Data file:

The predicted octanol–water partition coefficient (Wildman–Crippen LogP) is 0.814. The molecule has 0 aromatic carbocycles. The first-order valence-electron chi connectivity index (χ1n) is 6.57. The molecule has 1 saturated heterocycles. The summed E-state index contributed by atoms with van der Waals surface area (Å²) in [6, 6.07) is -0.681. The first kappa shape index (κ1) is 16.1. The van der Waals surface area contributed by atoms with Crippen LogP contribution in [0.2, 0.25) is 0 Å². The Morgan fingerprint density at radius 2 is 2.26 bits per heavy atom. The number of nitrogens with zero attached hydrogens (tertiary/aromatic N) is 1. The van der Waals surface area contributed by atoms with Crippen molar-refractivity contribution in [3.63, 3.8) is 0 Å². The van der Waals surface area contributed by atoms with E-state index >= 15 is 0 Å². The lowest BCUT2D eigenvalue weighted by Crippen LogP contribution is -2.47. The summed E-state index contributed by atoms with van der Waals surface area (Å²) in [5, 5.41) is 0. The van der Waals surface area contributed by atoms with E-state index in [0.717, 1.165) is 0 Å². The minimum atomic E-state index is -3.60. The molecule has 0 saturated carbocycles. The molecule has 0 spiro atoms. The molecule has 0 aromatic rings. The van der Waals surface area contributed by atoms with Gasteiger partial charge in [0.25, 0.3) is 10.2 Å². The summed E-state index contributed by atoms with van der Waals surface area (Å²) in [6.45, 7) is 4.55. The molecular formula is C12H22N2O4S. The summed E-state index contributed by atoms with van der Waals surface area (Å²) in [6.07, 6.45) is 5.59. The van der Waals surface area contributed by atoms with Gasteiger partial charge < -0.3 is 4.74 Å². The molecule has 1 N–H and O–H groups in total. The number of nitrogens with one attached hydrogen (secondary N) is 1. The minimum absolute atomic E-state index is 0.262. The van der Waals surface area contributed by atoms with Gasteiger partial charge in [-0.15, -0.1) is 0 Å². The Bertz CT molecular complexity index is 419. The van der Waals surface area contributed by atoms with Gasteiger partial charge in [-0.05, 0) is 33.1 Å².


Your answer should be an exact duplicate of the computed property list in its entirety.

The predicted octanol–water partition coefficient (Wildman–Crippen LogP) is 0.814. The molecule has 0 aromatic carbocycles. The first-order valence-electron chi connectivity index (χ1n) is 6.57. The molecule has 1 saturated heterocycles. The summed E-state index contributed by atoms with van der Waals surface area (Å²) in [6, 6.07) is -0.681. The first kappa shape index (κ1) is 16.1. The van der Waals surface area contributed by atoms with Crippen LogP contribution in [0.2, 0.25) is 0 Å². The Morgan fingerprint density at radius 2 is 2.26 bits per heavy atom. The number of nitrogens with zero attached hydrogens (tertiary/aromatic N) is 1. The van der Waals surface area contributed by atoms with Crippen molar-refractivity contribution in [3.63, 3.8) is 0 Å². The van der Waals surface area contributed by atoms with E-state index >= 15 is 0 Å². The lowest BCUT2D eigenvalue weighted by Crippen LogP contribution is -2.47. The summed E-state index contributed by atoms with van der Waals surface area (Å²) in [5, 5.41) is 0. The van der Waals surface area contributed by atoms with E-state index in [0.717, 1.165) is 0 Å². The minimum atomic E-state index is -3.60. The molecule has 0 saturated carbocycles. The molecule has 0 spiro atoms. The molecule has 0 aromatic rings. The van der Waals surface area contributed by atoms with Gasteiger partial charge in [0.25, 0.3) is 10.2 Å². The summed E-state index contributed by atoms with van der Waals surface area (Å²) in [6.45, 7) is 4.55. The molecular formula is C12H22N2O4S. The summed E-state index contributed by atoms with van der Waals surface area (Å²) in [6.07, 6.45) is 5.59. The van der Waals surface area contributed by atoms with Gasteiger partial charge < -0.3 is 4.74 Å². The molecule has 1 N–H and O–H groups in total. The number of nitrogens with one attached hydrogen (secondary N) is 1. The minimum absolute atomic E-state index is 0.262. The van der Waals surface area contributed by atoms with Gasteiger partial charge in [-0.15, -0.1) is 0 Å². The Bertz CT molecular complexity index is 419. The van der Waals surface area contributed by atoms with Gasteiger partial charge in [-0.05, 0) is 33.1 Å².